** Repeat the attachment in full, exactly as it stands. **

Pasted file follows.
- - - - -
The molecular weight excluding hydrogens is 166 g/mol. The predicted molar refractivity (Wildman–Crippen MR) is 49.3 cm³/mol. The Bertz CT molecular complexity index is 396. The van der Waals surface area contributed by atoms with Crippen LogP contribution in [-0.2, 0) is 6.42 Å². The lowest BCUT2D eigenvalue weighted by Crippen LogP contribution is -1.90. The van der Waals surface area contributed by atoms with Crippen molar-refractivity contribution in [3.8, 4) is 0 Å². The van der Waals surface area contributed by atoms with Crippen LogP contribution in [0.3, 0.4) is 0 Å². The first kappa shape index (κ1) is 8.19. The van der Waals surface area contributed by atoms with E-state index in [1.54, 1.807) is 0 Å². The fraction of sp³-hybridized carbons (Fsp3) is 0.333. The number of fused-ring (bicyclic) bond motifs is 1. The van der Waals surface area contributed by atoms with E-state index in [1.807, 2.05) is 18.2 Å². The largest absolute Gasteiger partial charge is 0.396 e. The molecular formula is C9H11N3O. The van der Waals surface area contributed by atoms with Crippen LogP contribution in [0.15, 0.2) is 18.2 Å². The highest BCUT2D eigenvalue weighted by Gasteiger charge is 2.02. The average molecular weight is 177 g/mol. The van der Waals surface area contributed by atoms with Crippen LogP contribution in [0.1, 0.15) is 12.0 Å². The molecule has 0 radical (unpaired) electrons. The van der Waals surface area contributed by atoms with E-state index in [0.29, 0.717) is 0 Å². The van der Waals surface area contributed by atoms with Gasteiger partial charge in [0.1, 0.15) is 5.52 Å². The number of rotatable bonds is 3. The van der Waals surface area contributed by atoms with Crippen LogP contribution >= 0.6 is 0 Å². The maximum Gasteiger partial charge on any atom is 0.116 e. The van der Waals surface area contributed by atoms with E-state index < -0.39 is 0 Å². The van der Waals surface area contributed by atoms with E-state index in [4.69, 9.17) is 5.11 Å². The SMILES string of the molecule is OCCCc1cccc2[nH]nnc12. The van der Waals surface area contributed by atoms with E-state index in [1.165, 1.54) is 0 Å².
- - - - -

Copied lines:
The molecular weight excluding hydrogens is 166 g/mol. The predicted molar refractivity (Wildman–Crippen MR) is 49.3 cm³/mol. The Bertz CT molecular complexity index is 396. The van der Waals surface area contributed by atoms with Crippen LogP contribution in [-0.2, 0) is 6.42 Å². The lowest BCUT2D eigenvalue weighted by Crippen LogP contribution is -1.90. The van der Waals surface area contributed by atoms with Crippen molar-refractivity contribution in [3.8, 4) is 0 Å². The van der Waals surface area contributed by atoms with Crippen LogP contribution in [0.3, 0.4) is 0 Å². The first kappa shape index (κ1) is 8.19. The van der Waals surface area contributed by atoms with E-state index in [1.54, 1.807) is 0 Å². The fraction of sp³-hybridized carbons (Fsp3) is 0.333. The number of fused-ring (bicyclic) bond motifs is 1. The van der Waals surface area contributed by atoms with E-state index in [1.807, 2.05) is 18.2 Å². The largest absolute Gasteiger partial charge is 0.396 e. The molecular formula is C9H11N3O. The van der Waals surface area contributed by atoms with Crippen LogP contribution in [0.15, 0.2) is 18.2 Å². The highest BCUT2D eigenvalue weighted by Gasteiger charge is 2.02. The average molecular weight is 177 g/mol. The van der Waals surface area contributed by atoms with Crippen LogP contribution in [0.1, 0.15) is 12.0 Å². The molecule has 0 radical (unpaired) electrons. The van der Waals surface area contributed by atoms with E-state index in [0.29, 0.717) is 0 Å². The van der Waals surface area contributed by atoms with Gasteiger partial charge in [0.1, 0.15) is 5.52 Å². The number of rotatable bonds is 3. The van der Waals surface area contributed by atoms with Crippen LogP contribution >= 0.6 is 0 Å². The maximum Gasteiger partial charge on any atom is 0.116 e. The van der Waals surface area contributed by atoms with E-state index < -0.39 is 0 Å². The van der Waals surface area contributed by atoms with E-state index in [4.69, 9.17) is 5.11 Å². The SMILES string of the molecule is OCCCc1cccc2[nH]nnc12. The van der Waals surface area contributed by atoms with E-state index in [1.165, 1.54) is 0 Å².